ach year in Australia there are more than 5.4 million cases of gastro, involving 15,000 hospitalisations and 80 deaths. The burden on the healthcare system is over $1.2 billion per annum, with additional costs arising from loss in lifestyle and productivity. Gastrointestinal illnesses are generally caused by three types of bacteria: E. coli, salmonella and campylobacter jejuni. The general public tends to be more familiar with salmonella outbreaks, but Louise Dunn, investigator and program manager for Swinburne’s Bachelor of Health Science degree, notes that campylobacter jejuni is the most significant cause of food-borne illness in Australia and worldwide. “We have about 6000 cases per year being reported in Victoria. It is a significant burden. The incidence of infection also appears to be increasing across all age groups, including children and young adults.” Difficult to detect A big problem with identifying and controlling campylobacter jejuni is that most of the infections seem to be sporadic. It might be from contaminated water or contact with pets, birds, animals or food (such as chicken, offal or undercooked meat). “Outbreaks aren’t always occurring in a particular pattern or interval, they are just an occurrence, and each year only one or two outbreaks are detected,” says Dunn. “This means that there is not enough information about how to manage and detect the source of the infection.” Current testing methods are time consuming and require skilled personnel. The current “gold standard” uses gel electrophoresis to genetically differentiate the specific strain (genotyping). Growing cultures of the sample for genotyping analysis takes three to four days, a delay that makes tracing the origin of the contamination through accurate interviews and further sample collecting more difficult. Finding the source Tracing the origin or source of the contamination is critical if health outcomes are to improve. The Victorian Department of Health is looking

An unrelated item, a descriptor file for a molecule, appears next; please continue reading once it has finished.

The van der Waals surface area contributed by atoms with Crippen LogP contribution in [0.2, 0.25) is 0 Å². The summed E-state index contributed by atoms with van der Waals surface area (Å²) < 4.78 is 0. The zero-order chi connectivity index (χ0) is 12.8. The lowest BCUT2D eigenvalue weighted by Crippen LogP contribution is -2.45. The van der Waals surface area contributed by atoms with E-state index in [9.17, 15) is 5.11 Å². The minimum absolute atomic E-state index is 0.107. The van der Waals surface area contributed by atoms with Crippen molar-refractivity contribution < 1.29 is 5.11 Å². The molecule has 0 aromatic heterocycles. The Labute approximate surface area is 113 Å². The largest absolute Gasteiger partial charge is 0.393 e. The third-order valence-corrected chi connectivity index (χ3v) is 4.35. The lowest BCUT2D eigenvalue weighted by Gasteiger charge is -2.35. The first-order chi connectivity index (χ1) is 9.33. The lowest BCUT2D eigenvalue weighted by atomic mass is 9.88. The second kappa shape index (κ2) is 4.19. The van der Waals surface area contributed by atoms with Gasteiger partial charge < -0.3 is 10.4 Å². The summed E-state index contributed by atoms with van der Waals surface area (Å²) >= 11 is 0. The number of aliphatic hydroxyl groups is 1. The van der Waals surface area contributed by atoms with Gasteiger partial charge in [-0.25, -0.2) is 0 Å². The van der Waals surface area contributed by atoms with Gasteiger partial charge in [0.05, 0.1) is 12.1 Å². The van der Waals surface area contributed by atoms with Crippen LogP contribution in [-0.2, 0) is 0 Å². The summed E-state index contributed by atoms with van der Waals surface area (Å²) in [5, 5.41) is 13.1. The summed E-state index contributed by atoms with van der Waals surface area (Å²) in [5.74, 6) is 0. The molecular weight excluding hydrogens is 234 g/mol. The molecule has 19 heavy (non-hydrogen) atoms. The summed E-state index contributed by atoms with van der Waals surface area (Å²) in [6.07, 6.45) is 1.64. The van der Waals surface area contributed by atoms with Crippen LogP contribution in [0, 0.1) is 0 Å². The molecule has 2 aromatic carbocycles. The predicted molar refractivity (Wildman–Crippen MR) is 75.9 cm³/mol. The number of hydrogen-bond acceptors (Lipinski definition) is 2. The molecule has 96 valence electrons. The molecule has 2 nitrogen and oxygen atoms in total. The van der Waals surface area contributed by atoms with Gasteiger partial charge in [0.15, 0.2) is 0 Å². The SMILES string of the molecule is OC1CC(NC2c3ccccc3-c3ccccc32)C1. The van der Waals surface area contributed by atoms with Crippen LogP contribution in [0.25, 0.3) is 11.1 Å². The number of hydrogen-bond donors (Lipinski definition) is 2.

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for ways in which they can use evidence for better decision-making. To this end they have awarded a research scholarship to Swinburne PhD student Monir Ahmed to focus on more rapid ways to detect campylobacter jejuni and better inform the Victorian Department of Health’s policies. “Swinburne has a long-term relationship with the Victorian Department of Health,” says Dunn. “We produce a lot of graduates who work in regulatory and surveillance areas within local and state government departments and this scholarship allows us to investigate how we can help the food safety system by developing techniques for detecting outbreaks of campylobacter jejuni more readily.” Instead of relying on genotyping, Ahmed has obtained samples from the University of Melbourne’s Microbiological Diagnostic Unit and is working to identify a selection of virulent (toxin) genes associated with the campylobacter infection. These gene groupings could then be used to more quickly and accurately identify and categorise different strains. Ahmed uses Swinburne’s MALDI-TOF mass spectrometer to accurately identify strain-specific metabolic fingerprints. These results are then fed into a database of different cell proteins allowing the comparison of new strains with those previously identified. In an outbreak situation this method could be used to quickly differentiate between unrelated strains and those from the same source. Faster results “Analysis is very quick,” says Professor Elena Ivanova, microbiologist and one of Ahmed’s PhD supervisors. “You can get the preparation stage down to one day and then get the results through the MALDI-TOF in half an hour.” This greatly reduces the time and effort required to identify the origin of a campylobacter jejuni contamination, meaning that improved education, regulation or clean-up policies could be applied, therefore also addressing some of the public health costs. Developing a field-portable biosensor to aide in tracing the source is the project’s ultimate goal. Fighting future outbreaks of gastroenteritis will draw on these technologies, ensuring better health outcomes for Victorians. l